Please use this identifier to cite or link to this item: https://hdl.handle.net/20.500.11851/1056
Title: The Role of Democracy in the Recognition of De Facto States: An Empirical Assessment
Authors: Özpek, Burak Bilgehan
Keywords: competitive democratization
recognition
de facto states
Issue Date: Oct-2014
Publisher: Lynne Rienner Publ Inc
Source: Özpek, B. B. (2014). The Role of Democracy in the Recognition of De Facto States: An Empirical Assessment. Global Governance, 585-599.
Abstract: De facto states are regarded as political authorities functioning within a certain territory without international legal recognition. However, de facto states aim to gain the recognition of other states in order to be considered legitimate actors in the international system. There are two main contending approaches that attempt to explain the factors motivating third-party states' recognition behavior. The realist approach argues that national interest shapes the recognition strategy of third-party states while the liberal argument highlights the role of democracy in the recognition process. This article tests the validity of hypotheses derived from these two approaches through an examination of third-party states' levels of democracy and data regarding their recognition of de facto states since 1991.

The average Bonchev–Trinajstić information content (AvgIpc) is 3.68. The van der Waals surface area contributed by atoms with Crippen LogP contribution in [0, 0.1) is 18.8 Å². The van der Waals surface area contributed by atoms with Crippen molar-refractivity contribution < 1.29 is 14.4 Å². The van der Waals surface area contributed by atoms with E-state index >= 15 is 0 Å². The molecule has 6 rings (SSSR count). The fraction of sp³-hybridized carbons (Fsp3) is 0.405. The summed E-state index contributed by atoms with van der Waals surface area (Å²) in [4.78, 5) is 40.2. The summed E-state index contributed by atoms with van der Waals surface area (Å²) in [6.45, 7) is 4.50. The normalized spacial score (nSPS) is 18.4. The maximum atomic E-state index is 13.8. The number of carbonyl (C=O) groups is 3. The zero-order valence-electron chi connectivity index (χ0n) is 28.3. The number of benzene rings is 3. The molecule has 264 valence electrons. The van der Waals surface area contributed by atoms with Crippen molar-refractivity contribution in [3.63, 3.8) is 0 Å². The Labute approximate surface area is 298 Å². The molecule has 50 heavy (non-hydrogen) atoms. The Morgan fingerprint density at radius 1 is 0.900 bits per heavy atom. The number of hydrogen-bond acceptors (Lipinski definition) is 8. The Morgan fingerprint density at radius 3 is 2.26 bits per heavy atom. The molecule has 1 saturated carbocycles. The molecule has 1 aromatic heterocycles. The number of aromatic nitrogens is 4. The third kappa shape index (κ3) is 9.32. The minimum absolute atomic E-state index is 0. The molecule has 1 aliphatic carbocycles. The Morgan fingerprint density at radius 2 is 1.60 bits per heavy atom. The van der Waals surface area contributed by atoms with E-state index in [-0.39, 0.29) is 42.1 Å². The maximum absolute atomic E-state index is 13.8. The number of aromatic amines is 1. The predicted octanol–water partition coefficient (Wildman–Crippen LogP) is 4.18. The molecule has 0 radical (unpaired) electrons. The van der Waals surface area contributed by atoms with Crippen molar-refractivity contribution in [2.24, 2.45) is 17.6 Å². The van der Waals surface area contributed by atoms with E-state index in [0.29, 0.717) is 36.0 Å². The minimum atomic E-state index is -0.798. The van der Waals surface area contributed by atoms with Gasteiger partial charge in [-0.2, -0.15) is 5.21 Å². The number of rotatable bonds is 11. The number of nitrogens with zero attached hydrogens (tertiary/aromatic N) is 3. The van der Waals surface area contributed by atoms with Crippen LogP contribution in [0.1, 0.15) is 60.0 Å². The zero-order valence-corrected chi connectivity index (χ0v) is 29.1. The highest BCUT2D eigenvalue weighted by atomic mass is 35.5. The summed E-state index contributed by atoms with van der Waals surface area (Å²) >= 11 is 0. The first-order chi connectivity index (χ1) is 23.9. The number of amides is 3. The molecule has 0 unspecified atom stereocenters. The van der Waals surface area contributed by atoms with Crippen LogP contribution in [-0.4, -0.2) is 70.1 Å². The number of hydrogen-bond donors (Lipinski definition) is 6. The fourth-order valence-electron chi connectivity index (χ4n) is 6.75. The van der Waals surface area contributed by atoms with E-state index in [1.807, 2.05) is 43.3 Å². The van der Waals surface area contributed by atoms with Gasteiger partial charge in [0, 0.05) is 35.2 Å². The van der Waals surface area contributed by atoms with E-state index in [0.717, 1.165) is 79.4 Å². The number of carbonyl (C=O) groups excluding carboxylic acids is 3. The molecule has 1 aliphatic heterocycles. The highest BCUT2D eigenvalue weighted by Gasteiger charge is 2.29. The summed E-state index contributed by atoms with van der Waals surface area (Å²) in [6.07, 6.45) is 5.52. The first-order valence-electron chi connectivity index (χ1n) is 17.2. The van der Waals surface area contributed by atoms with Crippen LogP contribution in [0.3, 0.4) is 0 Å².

URI: https://doi.org/10.1163/19426720-02004007
https://hdl.handle.net/20.500.11851/1056
ISSN: 1075-2846
Appears in Collections:Scopus İndeksli Yayınlar Koleksiyonu / Scopus Indexed Publications Collection
Siyaset Bilimi ve Uluslararası İlişkiler Bölümü / Department of Political Science and International Relations
WoS İndeksli Yayınlar Koleksiyonu / WoS Indexed Publications Collection

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